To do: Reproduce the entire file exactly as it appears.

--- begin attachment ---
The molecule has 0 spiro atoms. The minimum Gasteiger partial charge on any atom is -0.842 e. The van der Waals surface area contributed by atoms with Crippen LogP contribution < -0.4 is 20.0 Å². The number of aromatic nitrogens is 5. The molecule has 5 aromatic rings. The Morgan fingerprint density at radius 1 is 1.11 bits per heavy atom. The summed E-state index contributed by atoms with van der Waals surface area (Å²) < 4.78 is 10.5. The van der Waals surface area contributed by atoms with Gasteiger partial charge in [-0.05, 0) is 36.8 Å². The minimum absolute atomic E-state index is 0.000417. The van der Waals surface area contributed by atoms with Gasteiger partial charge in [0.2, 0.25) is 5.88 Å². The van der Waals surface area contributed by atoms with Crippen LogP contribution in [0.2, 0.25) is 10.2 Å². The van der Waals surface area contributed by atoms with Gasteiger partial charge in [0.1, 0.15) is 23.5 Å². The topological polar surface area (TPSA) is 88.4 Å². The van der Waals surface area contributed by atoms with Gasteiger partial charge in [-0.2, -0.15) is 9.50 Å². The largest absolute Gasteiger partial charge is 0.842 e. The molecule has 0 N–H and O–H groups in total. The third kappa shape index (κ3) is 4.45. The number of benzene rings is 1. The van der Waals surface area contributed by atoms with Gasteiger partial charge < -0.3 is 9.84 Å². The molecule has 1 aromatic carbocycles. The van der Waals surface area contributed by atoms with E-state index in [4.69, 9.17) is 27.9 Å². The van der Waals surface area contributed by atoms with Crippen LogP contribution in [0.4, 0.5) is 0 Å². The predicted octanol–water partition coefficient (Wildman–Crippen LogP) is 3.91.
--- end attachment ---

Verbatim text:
The molecule has 0 spiro atoms. The minimum Gasteiger partial charge on any atom is -0.842 e. The van der Waals surface area contributed by atoms with Crippen LogP contribution < -0.4 is 20.0 Å². The number of aromatic nitrogens is 5. The molecule has 5 aromatic rings. The Morgan fingerprint density at radius 1 is 1.11 bits per heavy atom. The summed E-state index contributed by atoms with van der Waals surface area (Å²) < 4.78 is 10.5. The van der Waals surface area contributed by atoms with Gasteiger partial charge in [-0.05, 0) is 36.8 Å². The minimum absolute atomic E-state index is 0.000417. The van der Waals surface area contributed by atoms with Gasteiger partial charge in [0.2, 0.25) is 5.88 Å². The van der Waals surface area contributed by atoms with Crippen LogP contribution in [0.2, 0.25) is 10.2 Å². The van der Waals surface area contributed by atoms with Gasteiger partial charge in [0.1, 0.15) is 23.5 Å². The topological polar surface area (TPSA) is 88.4 Å². The van der Waals surface area contributed by atoms with Gasteiger partial charge in [-0.2, -0.15) is 9.50 Å². The largest absolute Gasteiger partial charge is 0.842 e. The molecule has 0 N–H and O–H groups in total. The third kappa shape index (κ3) is 4.45. The number of benzene rings is 1. The van der Waals surface area contributed by atoms with Gasteiger partial charge < -0.3 is 9.84 Å². The molecule has 1 aromatic carbocycles. The van der Waals surface area contributed by atoms with E-state index in [4.69, 9.17) is 27.9 Å². The van der Waals surface area contributed by atoms with Crippen LogP contribution in [0.4, 0.5) is 0 Å². The predicted octanol–water partition coefficient (Wildman–Crippen LogP) is 3.91.